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There’s more to sharpening a knife than a few swipes over a whetstone. There are several factors that impact how you go about the process and what result you get. One of these factors is the burr.
Burr formation acts as an indication that the knife is actually being sharpened. My objective today is to explain and add to your understanding of what “burr minimization” is and how to achieve it.
Factors that impact burr formation and shape: The core factors that dictate the process of burr formation are steel characteristics, the abrasive, the type of grinding process (edge-leading or edge-trailing), the grinding angle, depth, and speed.
The burr shape, however, is a more intricate process. The main factors here are how high the burr is and how thick it is.
Abrasives: There are mainly two types of abrasives each with their sub-types, conventional (aluminum oxide or silicon carbide) and super abrasives (CBN cubic boron nitrate or diamond). Conventional abrasives usually facilitate a burr shape that is quite elongated and slender.
Whereas burr formed with super abrasives are usually quite stocky and have a certain heft to them. That’s because super abrasives, due to their hardness tend to remove quite a bit of material, the way rotary cutters do in the milling process. The conventional abrasives are much gentler and produce a sanding effect.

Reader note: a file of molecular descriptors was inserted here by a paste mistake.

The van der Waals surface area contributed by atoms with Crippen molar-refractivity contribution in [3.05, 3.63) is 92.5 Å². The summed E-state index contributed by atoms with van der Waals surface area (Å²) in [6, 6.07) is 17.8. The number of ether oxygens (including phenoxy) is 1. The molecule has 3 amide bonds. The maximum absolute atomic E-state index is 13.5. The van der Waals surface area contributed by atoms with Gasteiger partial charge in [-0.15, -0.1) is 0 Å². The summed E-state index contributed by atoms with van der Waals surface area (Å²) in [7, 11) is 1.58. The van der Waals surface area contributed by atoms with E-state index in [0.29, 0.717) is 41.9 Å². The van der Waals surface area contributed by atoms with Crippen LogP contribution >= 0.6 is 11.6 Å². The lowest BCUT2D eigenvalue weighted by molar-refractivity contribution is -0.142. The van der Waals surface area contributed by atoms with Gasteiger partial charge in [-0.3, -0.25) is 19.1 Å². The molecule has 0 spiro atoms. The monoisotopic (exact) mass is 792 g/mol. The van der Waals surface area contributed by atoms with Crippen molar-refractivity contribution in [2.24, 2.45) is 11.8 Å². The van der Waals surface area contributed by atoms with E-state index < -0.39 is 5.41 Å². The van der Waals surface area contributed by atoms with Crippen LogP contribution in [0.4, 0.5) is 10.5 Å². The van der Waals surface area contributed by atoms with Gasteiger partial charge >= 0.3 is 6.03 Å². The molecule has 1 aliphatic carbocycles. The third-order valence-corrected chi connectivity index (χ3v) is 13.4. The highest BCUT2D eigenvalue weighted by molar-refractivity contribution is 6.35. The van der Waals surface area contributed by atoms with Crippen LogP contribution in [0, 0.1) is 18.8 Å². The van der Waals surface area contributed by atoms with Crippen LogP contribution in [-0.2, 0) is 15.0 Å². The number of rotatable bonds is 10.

The grinding angle: The size of the burr is inversely proportional to the grinding angle. This means that as the grinding angle increases, the size of the final burr will decrease accordingly and vice versa. In other words; you’d have to spend more time de-burring an edge sharpened at 30 degrees than the one sharpened at 25 degrees.
The grinding technique: In edge-leading grinding, the grinding force dictates the direction in which the material deforms. This results in a lower burr formation.
The difference between positive and negative burrs: What technique will be used to achieve de-burring will significantly depend on the flexibility or the softness of the burr. The burr flexibility is dependent on the characteristics of steel and to a certain extent on the type of abrasive used. When combined, all these factors dictate whether the burr achieved will be positive or negative.
Following are the instances of positive and negative burr formation:
If the steel is flexible, it will produce a positive burr. Whereas, a higher degree of hardness and brittleness will result in a burr that’s negative.
When the deformed steel is moved to the side of the edge, this leads to a positive burr. And when the deformed steel is removed altogether from the apex, it results in a negative burr.
Positive burr is pliable and quite difficult to remove from the edge apex while negative is easier to remove because of its hardness.
Ideally, you should use an angle greater than that of the edge to deburr a positive burr while a negative burr should be deburred at an angle that’s equal to that of the edge.
Here’s to sharp knives and great food!